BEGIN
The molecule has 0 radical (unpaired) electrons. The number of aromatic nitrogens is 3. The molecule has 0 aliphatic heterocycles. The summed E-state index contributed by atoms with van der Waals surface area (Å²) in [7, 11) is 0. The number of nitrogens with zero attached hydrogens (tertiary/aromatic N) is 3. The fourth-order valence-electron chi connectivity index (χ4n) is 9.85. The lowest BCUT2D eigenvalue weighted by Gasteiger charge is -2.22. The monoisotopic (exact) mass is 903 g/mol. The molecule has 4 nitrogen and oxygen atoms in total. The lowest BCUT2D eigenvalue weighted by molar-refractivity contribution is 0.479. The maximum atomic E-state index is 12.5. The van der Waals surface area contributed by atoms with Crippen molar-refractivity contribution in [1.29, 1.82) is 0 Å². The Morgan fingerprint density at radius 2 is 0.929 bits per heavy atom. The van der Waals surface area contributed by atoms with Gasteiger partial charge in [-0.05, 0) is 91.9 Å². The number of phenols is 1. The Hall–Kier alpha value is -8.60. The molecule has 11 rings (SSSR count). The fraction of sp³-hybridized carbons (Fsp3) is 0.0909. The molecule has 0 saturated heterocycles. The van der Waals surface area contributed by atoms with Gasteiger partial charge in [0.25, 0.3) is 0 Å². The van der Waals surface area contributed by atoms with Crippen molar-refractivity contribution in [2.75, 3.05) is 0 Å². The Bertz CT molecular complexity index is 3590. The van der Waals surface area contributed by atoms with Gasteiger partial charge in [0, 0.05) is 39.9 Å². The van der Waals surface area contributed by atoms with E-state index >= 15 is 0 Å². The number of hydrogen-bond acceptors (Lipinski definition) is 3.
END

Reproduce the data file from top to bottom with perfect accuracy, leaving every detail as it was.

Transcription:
The molecule has 0 radical (unpaired) electrons. The number of aromatic nitrogens is 3. The molecule has 0 aliphatic heterocycles. The summed E-state index contributed by atoms with van der Waals surface area (Å²) in [7, 11) is 0. The number of nitrogens with zero attached hydrogens (tertiary/aromatic N) is 3. The fourth-order valence-electron chi connectivity index (χ4n) is 9.85. The lowest BCUT2D eigenvalue weighted by Gasteiger charge is -2.22. The monoisotopic (exact) mass is 903 g/mol. The molecule has 4 nitrogen and oxygen atoms in total. The lowest BCUT2D eigenvalue weighted by molar-refractivity contribution is 0.479. The maximum atomic E-state index is 12.5. The van der Waals surface area contributed by atoms with Crippen molar-refractivity contribution in [1.29, 1.82) is 0 Å². The Morgan fingerprint density at radius 2 is 0.929 bits per heavy atom. The van der Waals surface area contributed by atoms with Gasteiger partial charge in [-0.05, 0) is 91.9 Å². The number of phenols is 1. The Hall–Kier alpha value is -8.60. The molecule has 11 rings (SSSR count). The fraction of sp³-hybridized carbons (Fsp3) is 0.0909. The molecule has 0 saturated heterocycles. The van der Waals surface area contributed by atoms with Gasteiger partial charge in [0.25, 0.3) is 0 Å². The van der Waals surface area contributed by atoms with Crippen molar-refractivity contribution in [2.75, 3.05) is 0 Å². The Bertz CT molecular complexity index is 3590. The van der Waals surface area contributed by atoms with Gasteiger partial charge in [0, 0.05) is 39.9 Å². The van der Waals surface area contributed by atoms with E-state index >= 15 is 0 Å². The number of hydrogen-bond acceptors (Lipinski definition) is 3.